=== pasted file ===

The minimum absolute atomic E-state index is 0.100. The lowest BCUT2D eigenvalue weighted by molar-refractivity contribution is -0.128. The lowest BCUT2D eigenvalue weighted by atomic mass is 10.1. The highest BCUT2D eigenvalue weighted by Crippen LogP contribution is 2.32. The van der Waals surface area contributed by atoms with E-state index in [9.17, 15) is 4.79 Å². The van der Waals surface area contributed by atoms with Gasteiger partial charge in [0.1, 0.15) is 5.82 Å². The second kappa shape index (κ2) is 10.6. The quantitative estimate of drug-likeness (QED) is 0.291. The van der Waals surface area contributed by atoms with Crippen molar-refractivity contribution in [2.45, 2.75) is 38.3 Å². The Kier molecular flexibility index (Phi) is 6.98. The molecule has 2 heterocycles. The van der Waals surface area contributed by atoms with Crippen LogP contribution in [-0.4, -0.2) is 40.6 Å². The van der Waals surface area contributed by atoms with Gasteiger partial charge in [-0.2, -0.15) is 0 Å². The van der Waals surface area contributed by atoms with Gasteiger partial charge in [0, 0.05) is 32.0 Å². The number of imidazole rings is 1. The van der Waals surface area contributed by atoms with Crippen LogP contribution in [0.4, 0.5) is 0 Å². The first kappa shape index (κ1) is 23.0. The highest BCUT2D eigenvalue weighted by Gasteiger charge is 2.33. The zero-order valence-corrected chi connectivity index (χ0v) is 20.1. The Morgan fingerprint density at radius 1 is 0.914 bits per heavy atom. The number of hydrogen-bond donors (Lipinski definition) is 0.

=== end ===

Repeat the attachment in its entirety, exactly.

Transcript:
The minimum absolute atomic E-state index is 0.100. The lowest BCUT2D eigenvalue weighted by molar-refractivity contribution is -0.128. The lowest BCUT2D eigenvalue weighted by atomic mass is 10.1. The highest BCUT2D eigenvalue weighted by Crippen LogP contribution is 2.32. The van der Waals surface area contributed by atoms with E-state index in [9.17, 15) is 4.79 Å². The van der Waals surface area contributed by atoms with Gasteiger partial charge in [0.1, 0.15) is 5.82 Å². The second kappa shape index (κ2) is 10.6. The quantitative estimate of drug-likeness (QED) is 0.291. The van der Waals surface area contributed by atoms with Crippen molar-refractivity contribution in [2.45, 2.75) is 38.3 Å². The Kier molecular flexibility index (Phi) is 6.98. The molecule has 2 heterocycles. The van der Waals surface area contributed by atoms with Crippen LogP contribution in [-0.4, -0.2) is 40.6 Å². The van der Waals surface area contributed by atoms with Gasteiger partial charge in [-0.2, -0.15) is 0 Å². The van der Waals surface area contributed by atoms with Gasteiger partial charge in [0, 0.05) is 32.0 Å². The number of imidazole rings is 1. The van der Waals surface area contributed by atoms with Crippen LogP contribution in [0.4, 0.5) is 0 Å². The first kappa shape index (κ1) is 23.0. The highest BCUT2D eigenvalue weighted by Gasteiger charge is 2.33. The zero-order valence-corrected chi connectivity index (χ0v) is 20.1. The Morgan fingerprint density at radius 1 is 0.914 bits per heavy atom. The number of hydrogen-bond donors (Lipinski definition) is 0.